Blowhard, Esq. writes:
Thinking, when you first try it, is very difficult. I had never tried to think before, seriously, I mean, and I didn’t quite know how to go about the process. Most people, under ordinary circumstances, living with their families, attending school, getting jobs, don’t get around to thinking until their early twenties — if then. Sometimes they are married and have two or three children before they begin to think abou their lives. I have talked to men who told me that they never did any serious thinking about themselves until their mid-thirties. Thinking, as opposed to making rather superficial distinctions and decisions is, apparently, unnecessary for everyday life. Most people simply go along with their lives, accepting what happens to them, attributing to good and back luck whatever fortune or plight comes their way.
But as I sat there alone, very alone, in the deserted and empty prison, with my mind alert for options — aware that there were options for the first time in my life — my mind reeled as I tried to get my thoughts into some kind of order. I was untrained in formal logic, and my mind kept going off on tangents. The experience was heady, exciting, bewildering, and I had to make a determined effort of will to prevent myself from being distracted by a buzzing fly, or even from contemplating the beauty of the swirling red-brown-ocherous pattern on a knot of manzanita root. It is much easier to slip into a daydream than it is to think.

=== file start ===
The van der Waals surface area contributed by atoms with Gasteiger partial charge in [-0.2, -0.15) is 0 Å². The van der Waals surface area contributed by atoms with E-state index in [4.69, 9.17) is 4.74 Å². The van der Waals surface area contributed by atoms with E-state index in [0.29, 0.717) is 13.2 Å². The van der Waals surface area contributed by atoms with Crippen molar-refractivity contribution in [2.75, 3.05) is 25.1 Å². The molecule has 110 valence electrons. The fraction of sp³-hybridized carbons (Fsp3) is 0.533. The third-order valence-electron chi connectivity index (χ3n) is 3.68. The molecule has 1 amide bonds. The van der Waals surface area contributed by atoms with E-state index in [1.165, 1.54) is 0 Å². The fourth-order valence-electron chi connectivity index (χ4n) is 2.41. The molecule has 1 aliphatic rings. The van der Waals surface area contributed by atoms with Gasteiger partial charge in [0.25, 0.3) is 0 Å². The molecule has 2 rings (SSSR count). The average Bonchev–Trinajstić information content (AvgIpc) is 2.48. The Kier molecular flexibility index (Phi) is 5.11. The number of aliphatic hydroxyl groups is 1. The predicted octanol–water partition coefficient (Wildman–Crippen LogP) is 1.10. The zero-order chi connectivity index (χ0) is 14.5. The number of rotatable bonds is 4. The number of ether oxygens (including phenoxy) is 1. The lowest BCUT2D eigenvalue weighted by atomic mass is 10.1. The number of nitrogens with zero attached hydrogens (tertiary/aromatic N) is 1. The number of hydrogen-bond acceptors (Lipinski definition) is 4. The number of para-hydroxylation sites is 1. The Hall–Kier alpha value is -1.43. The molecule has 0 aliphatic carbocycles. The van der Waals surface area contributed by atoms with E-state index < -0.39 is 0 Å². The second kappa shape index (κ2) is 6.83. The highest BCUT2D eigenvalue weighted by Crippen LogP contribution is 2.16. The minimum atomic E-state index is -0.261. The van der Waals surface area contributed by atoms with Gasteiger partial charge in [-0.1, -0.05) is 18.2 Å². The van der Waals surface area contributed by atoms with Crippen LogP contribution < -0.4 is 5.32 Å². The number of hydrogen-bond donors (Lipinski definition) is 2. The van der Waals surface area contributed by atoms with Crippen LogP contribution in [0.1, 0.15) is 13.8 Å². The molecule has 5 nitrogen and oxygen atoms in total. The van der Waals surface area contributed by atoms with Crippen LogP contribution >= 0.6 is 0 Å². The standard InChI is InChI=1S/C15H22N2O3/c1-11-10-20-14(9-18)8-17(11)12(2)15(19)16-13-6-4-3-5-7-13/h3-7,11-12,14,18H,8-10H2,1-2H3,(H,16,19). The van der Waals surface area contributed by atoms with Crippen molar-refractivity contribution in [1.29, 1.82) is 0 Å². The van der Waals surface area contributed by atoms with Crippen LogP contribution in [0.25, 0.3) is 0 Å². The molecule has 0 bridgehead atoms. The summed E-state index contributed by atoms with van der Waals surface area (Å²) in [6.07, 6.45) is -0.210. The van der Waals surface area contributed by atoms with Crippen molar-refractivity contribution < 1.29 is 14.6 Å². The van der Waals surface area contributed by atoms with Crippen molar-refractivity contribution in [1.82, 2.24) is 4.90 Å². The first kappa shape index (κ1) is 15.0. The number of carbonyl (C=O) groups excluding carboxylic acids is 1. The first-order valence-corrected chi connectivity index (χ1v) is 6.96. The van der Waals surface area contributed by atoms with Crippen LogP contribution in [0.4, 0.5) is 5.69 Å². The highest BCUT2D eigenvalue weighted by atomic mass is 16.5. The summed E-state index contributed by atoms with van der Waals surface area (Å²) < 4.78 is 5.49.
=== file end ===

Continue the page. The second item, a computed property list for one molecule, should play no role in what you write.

Hours passed. But I was unaware of time as I tried to think things out. My thoughts were not profound, nor did they involve philosophy in any way. It was merely straight thinking, if that is the name for what I was doing, exploring ideas and possibilities in an effort to forge a new identity for myself. I was not concerned with any overall life plan, either for the immediate future or for the months and years ahead of me. The world itself would take care of my future…